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Survey on the presence of Mycobacterium avium subsp. paratuberculosis in ground beef from an industrial meat plant

Savi, R., Ricchi, M., Cammi, G., Garbarino, C., Leo, S., Pongolini, S., Arrigoni, N.
Veterinary microbiology 2015 v.177 no.3-4 pp. 403-408
Mycobacterium avium subsp. paratuberculosis, beef cattle, cooking, cows, detection limit, enteritis, ground beef, humans, lymph nodes, meat consumption, meat processing plants, minced meat, muscles, paratuberculosis, quantitative polymerase chain reaction, slaughter, surveys, tissues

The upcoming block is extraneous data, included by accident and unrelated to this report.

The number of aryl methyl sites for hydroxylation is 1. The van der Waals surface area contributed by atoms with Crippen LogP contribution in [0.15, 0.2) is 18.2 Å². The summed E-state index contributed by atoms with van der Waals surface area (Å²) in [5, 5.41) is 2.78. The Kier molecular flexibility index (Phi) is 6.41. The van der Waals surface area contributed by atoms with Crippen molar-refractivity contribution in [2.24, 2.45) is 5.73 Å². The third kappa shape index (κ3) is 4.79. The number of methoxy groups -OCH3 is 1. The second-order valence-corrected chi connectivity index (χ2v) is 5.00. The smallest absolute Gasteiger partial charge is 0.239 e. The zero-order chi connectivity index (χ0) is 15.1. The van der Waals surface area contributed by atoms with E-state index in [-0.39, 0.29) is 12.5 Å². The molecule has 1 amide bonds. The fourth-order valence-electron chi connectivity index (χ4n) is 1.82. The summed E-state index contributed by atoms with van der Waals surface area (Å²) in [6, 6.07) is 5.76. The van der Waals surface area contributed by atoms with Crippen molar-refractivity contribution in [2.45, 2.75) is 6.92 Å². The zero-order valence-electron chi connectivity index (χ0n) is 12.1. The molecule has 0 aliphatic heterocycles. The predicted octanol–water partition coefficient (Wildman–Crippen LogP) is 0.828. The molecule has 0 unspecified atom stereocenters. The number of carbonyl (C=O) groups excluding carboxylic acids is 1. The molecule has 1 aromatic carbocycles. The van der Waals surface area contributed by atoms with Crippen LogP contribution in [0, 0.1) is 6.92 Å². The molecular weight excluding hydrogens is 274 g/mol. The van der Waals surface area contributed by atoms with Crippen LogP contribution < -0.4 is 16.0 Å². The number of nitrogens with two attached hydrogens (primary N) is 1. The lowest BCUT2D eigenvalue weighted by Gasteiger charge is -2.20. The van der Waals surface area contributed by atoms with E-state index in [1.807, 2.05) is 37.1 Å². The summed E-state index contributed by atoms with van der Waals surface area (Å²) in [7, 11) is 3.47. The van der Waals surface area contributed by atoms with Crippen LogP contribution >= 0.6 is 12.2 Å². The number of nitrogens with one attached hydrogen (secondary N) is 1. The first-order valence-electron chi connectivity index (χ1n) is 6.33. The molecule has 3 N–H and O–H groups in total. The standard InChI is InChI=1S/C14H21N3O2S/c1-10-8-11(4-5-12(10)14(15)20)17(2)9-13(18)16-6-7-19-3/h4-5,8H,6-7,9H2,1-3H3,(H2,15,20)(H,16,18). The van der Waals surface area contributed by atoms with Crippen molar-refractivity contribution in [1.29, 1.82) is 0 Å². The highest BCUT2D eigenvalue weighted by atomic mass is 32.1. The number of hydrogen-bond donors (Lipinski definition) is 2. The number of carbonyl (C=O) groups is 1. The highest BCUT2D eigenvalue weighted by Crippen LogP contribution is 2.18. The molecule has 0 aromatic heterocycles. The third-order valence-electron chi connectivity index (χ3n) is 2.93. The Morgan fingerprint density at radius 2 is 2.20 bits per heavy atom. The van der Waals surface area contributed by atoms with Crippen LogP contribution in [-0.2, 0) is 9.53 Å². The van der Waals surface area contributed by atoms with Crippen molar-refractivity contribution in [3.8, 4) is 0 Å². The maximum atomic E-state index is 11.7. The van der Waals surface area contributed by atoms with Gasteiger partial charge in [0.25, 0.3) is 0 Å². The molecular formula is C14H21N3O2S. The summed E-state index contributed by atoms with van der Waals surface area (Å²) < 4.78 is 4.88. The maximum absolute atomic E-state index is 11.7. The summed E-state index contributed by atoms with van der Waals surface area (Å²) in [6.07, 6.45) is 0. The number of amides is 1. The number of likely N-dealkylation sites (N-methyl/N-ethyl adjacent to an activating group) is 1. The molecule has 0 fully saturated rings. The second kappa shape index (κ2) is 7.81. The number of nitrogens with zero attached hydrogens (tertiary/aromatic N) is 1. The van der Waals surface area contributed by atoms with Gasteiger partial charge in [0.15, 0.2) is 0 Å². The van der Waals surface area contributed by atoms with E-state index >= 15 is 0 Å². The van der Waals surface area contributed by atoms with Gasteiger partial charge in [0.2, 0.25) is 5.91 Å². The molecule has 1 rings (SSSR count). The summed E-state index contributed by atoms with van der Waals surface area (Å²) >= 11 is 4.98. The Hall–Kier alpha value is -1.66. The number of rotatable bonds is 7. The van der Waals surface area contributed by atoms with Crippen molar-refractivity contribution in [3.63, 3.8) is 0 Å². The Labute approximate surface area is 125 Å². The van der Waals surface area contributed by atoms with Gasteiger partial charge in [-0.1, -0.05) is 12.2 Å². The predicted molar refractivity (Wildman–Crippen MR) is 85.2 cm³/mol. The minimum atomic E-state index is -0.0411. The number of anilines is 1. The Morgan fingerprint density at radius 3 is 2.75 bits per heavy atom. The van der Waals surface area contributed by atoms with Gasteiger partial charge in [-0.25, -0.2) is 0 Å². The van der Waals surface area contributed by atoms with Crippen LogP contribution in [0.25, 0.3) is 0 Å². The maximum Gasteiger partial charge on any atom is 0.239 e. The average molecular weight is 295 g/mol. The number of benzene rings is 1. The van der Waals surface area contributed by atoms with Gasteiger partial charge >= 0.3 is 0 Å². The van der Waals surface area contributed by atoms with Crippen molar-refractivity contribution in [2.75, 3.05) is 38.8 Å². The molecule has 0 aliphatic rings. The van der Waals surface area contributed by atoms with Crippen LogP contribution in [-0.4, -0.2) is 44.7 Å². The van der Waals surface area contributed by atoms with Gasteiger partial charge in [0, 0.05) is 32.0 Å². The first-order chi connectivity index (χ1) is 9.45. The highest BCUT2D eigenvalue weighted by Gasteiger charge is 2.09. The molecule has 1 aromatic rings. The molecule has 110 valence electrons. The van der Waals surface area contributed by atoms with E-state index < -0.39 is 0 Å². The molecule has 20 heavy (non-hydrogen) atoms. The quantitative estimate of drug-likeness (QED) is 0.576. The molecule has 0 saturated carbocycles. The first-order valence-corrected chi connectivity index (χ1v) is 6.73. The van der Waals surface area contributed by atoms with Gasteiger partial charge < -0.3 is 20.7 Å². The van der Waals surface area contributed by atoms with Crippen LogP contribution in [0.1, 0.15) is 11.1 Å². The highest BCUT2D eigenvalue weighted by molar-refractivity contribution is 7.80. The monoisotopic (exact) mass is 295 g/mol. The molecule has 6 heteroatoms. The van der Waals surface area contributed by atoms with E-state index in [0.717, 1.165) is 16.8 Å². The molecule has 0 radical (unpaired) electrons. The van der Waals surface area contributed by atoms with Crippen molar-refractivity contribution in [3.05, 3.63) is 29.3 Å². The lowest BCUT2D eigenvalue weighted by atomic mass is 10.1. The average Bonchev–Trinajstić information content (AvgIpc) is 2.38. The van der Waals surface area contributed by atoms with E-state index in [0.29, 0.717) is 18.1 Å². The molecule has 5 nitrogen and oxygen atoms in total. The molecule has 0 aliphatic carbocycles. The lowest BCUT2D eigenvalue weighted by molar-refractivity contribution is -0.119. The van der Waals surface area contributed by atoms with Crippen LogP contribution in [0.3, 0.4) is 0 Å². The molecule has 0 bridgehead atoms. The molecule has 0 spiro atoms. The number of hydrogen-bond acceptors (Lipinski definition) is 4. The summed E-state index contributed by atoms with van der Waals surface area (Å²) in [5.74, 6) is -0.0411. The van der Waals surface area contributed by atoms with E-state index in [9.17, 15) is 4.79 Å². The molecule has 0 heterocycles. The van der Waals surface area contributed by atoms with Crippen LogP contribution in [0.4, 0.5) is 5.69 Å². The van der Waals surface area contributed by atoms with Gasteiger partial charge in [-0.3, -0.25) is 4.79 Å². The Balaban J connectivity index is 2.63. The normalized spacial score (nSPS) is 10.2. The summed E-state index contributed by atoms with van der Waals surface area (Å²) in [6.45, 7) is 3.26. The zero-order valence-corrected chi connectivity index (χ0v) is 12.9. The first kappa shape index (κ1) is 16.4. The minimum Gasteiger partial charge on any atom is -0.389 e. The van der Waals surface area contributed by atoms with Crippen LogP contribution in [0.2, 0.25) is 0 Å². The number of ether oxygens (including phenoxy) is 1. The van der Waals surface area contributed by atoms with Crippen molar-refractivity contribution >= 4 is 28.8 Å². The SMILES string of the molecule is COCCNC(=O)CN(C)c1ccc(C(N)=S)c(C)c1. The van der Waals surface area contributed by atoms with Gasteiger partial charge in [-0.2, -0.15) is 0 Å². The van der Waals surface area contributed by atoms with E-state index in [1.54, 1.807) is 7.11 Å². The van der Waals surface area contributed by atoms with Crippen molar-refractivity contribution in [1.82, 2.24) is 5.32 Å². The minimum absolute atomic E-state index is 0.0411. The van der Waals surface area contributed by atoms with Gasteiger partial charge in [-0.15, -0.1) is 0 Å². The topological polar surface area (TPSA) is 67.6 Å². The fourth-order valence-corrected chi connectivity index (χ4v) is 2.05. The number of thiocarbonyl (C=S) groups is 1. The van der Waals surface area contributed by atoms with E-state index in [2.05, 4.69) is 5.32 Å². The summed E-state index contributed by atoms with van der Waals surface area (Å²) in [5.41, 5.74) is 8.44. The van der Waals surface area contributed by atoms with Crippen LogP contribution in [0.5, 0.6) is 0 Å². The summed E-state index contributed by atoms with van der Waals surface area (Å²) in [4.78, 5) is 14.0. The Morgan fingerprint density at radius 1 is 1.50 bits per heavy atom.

Paratuberculosis of ruminants is characterised by chronic enteritis but, at advanced stages of the disease, a systemic dissemination of Mycobacterium avium subsp. paratuberculosis (MAP) in tissues and organs can occur. MAP has been recovered from lymph nodes and muscles of clinical and sub-clinical cows. In most countries, dairy and beef cattle infected with paratuberculosis are routinely sent to slaughter and the consumption of their meat could be a possible route of human exposure to MAP. However, few studies on MAP in ground beef are currently available. During the period November 2013–March 2014 we carried out a survey on the ground beef produced in an industrial meat processing plant. One-hundred and forty samples of ground meat were analysed by IS900-qPCR and culture (VersaTrek System®). The limit of detection (LOD) of qPCR was 630 MAP cells/g (107 CFU/g) while the LOD for culture was 170–230 MAP cells/g (62–115 CFU/g). No samples were positive by direct IS900 qPCR, while two samples were positive by liquid culture. Our data suggest that the presence of live MAP in raw minced meat is possible. In order to avoid exposure for humans through the consumption of contaminated meat, proper cooking of meat is recommended.